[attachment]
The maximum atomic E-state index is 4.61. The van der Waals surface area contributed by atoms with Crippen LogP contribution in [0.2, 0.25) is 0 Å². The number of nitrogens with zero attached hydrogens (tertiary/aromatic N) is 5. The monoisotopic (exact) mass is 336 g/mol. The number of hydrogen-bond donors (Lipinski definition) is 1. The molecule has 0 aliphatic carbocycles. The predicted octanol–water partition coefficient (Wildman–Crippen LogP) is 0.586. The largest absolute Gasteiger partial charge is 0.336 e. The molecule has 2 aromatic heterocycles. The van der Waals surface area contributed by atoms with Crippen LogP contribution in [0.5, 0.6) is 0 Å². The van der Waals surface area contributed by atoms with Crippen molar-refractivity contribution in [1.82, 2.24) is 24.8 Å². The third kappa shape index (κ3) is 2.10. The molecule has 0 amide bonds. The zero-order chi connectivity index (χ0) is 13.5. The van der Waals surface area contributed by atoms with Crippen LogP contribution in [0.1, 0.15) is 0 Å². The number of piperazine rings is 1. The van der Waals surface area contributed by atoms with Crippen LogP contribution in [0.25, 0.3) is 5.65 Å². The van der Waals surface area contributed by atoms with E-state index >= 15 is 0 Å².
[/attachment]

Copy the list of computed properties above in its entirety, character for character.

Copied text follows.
The maximum atomic E-state index is 4.61. The van der Waals surface area contributed by atoms with Crippen LogP contribution in [0.2, 0.25) is 0 Å². The number of nitrogens with zero attached hydrogens (tertiary/aromatic N) is 5. The monoisotopic (exact) mass is 336 g/mol. The number of hydrogen-bond donors (Lipinski definition) is 1. The molecule has 0 aliphatic carbocycles. The predicted octanol–water partition coefficient (Wildman–Crippen LogP) is 0.586. The largest absolute Gasteiger partial charge is 0.336 e. The molecule has 2 aromatic heterocycles. The van der Waals surface area contributed by atoms with Crippen LogP contribution in [0.5, 0.6) is 0 Å². The van der Waals surface area contributed by atoms with Crippen molar-refractivity contribution in [1.82, 2.24) is 24.8 Å². The third kappa shape index (κ3) is 2.10. The molecule has 0 amide bonds. The zero-order chi connectivity index (χ0) is 13.5. The van der Waals surface area contributed by atoms with Crippen LogP contribution in [0.1, 0.15) is 0 Å². The number of piperazine rings is 1. The van der Waals surface area contributed by atoms with Crippen LogP contribution in [0.25, 0.3) is 5.65 Å². The van der Waals surface area contributed by atoms with E-state index >= 15 is 0 Å².